UK foreign office minister Sir Alan Duncan condemned violence by protesters but said the UK government “understands the deep-seated concerns that people in Hong Kong have about their rights and freedoms”.

In response to an urgent question in the House of Commons, he told MPs: “Of the hundreds of thousands of people who took part in the July 1st march yesterday the vast majority of people did so in a peaceful and lawful manner.

“The UK is fully committed to upholding Hong Kong’s high degree of autonomy and rights and freedoms under the one county, two systems principle which is guaranteed by the legally binding Joint Declaration of 1984.”

He said the UK government rejects the Chinese government’s assertion that the joint declaration is a “historical document”.

Cleaners clear remaining items and broken glass around the Legislative Council Building on Tuesday. Photograph: Ritchie B Tongo/EPA
Cleaners clear remaining items and broken glass around the Legislative Council Building on Tuesday. Photograph: Ritchie B Tongo/EPA

He added: “By which they mean it is no longer valid and that our rights and obligations under that treaty have ended.

“Our clear view is that the Sino-British Joint Declaration of 1984 obliges the Chinese government to uphold Hong Kong’s high degree of autonomy and its rights and freedoms. We call on the Chinese government to do so.”

Communist Party control

Millions of people have taken to the streets in the past few weeks to protest against the now-suspended extradition Bill that would allow people to be sent to mainland China to face trial in courts controlled by the Communist Party.

Lawyers and rights groups say China’s justice system is marked by torture, forced confessions and arbitrary detention. China has been angered by western criticism of the Bill.

The Bill triggered a backlash against Hong Kong leader Carrie Lam, taking in the business, diplomatic and legal communities that fear corrosion of the legal autonomy of Hong Kong and the difficulty of guaranteeing a fair trial in China.

She has suspended the Bill and said it would lapse next year, but protesters want it scrapped altogether and have pressed her to step down.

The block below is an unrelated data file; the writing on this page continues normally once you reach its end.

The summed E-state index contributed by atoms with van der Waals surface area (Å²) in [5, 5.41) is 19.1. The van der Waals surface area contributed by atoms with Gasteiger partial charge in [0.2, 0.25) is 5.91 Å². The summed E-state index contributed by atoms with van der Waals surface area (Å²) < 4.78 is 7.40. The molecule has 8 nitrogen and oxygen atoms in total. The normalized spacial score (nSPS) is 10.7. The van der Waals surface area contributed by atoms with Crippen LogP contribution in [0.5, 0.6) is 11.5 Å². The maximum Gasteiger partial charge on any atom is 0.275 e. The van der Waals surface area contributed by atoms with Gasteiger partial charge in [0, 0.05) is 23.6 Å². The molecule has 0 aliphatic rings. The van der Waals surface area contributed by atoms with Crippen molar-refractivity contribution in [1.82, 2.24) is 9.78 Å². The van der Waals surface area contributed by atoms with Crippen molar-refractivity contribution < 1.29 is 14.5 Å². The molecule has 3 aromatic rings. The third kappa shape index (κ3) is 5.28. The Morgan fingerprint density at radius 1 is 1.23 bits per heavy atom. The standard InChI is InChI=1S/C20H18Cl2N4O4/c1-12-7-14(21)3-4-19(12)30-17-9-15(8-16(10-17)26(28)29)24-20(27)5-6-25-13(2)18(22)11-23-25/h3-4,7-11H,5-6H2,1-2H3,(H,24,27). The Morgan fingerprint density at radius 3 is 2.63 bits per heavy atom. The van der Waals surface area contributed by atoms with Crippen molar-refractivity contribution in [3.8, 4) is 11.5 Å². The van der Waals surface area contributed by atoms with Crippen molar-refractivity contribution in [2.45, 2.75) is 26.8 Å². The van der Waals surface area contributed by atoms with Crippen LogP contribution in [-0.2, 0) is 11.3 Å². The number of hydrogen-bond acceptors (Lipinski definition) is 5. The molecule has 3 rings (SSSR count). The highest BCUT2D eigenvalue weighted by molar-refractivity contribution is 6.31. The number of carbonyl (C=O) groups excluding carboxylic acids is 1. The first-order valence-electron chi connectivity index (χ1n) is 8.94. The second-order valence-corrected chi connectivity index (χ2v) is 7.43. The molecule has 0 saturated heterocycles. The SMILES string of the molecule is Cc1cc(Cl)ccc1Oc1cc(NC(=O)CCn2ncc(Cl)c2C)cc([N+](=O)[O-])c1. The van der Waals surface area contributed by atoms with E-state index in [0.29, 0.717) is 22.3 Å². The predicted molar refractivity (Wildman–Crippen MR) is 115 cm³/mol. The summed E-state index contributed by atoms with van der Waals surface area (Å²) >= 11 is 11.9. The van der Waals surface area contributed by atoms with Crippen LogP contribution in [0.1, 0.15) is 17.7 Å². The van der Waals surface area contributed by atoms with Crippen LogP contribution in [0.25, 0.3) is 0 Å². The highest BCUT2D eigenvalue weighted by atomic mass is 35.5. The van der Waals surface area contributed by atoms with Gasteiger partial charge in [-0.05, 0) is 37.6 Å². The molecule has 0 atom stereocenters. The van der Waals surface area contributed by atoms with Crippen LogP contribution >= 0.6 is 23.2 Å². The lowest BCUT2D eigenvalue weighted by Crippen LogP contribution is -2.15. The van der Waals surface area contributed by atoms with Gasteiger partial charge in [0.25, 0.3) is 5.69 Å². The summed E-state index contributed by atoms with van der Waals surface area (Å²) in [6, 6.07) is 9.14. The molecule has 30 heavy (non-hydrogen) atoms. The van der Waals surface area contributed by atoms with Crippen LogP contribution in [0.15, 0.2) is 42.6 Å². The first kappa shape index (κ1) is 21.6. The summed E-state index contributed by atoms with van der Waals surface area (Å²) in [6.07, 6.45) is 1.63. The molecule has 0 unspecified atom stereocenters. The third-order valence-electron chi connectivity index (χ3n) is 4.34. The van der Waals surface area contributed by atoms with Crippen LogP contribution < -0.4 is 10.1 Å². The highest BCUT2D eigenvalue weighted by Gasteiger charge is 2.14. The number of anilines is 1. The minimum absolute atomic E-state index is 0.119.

Protesters in Hong Kong took over the legislature’s main building on Monday, tearing down portraits of legislative leaders and spray painting pro-democracy slogans on the walls of the main chamber. Photograph: Kin Cheung/AP
Protesters in Hong Kong took over the legislature’s main building on Monday, tearing down portraits of legislative leaders and spray painting pro-democracy slogans on the walls of the main chamber. Photograph: Kin Cheung/AP

Censorship

Chinese censors have worked hard to erase or block news of the Hong Kong protests, wary that any large public rallies could inspire protests on the mainland.

Screens went black on the BBC and CNN when they showed related reports in mainland China, as has happened during previous Hong Kong protests. Foreign news channels are only available in luxury hotels and a handful of high-end apartment complexes in China.

State news agency Xinhua wrote an upbeat Chinese-language report about a government-arranged concert in Hong Kong to celebrate the handover anniversary, complete with descriptions of the audience singing the national anthem and how the performers showed their “ardent love of the motherland”.

A state newspaper in China called for “zero tolerance” after the violence in Hong Kong.

“Out of blind arrogance and rage, protesters showed a complete disregard for law and order,” the Global Times, published by the Communist Party’s People’s Daily, said in an editorial.

The protests generated lively discussion on Chinese social media.

“Hong Kong shows that China cannot follow a Western political system. It’s too easy to be manipulated and to bring chaos,” wrote one user of the Twitter-like Weibo.

Another wrote, “When the children don’t listen, their mothers should give them a smacked bottom.”

Beijing-backed Ms Lam called a news conference at 4 am (9pm Monday) to condemn some of the most violent protests to rock the city in decades. – Reuters and PA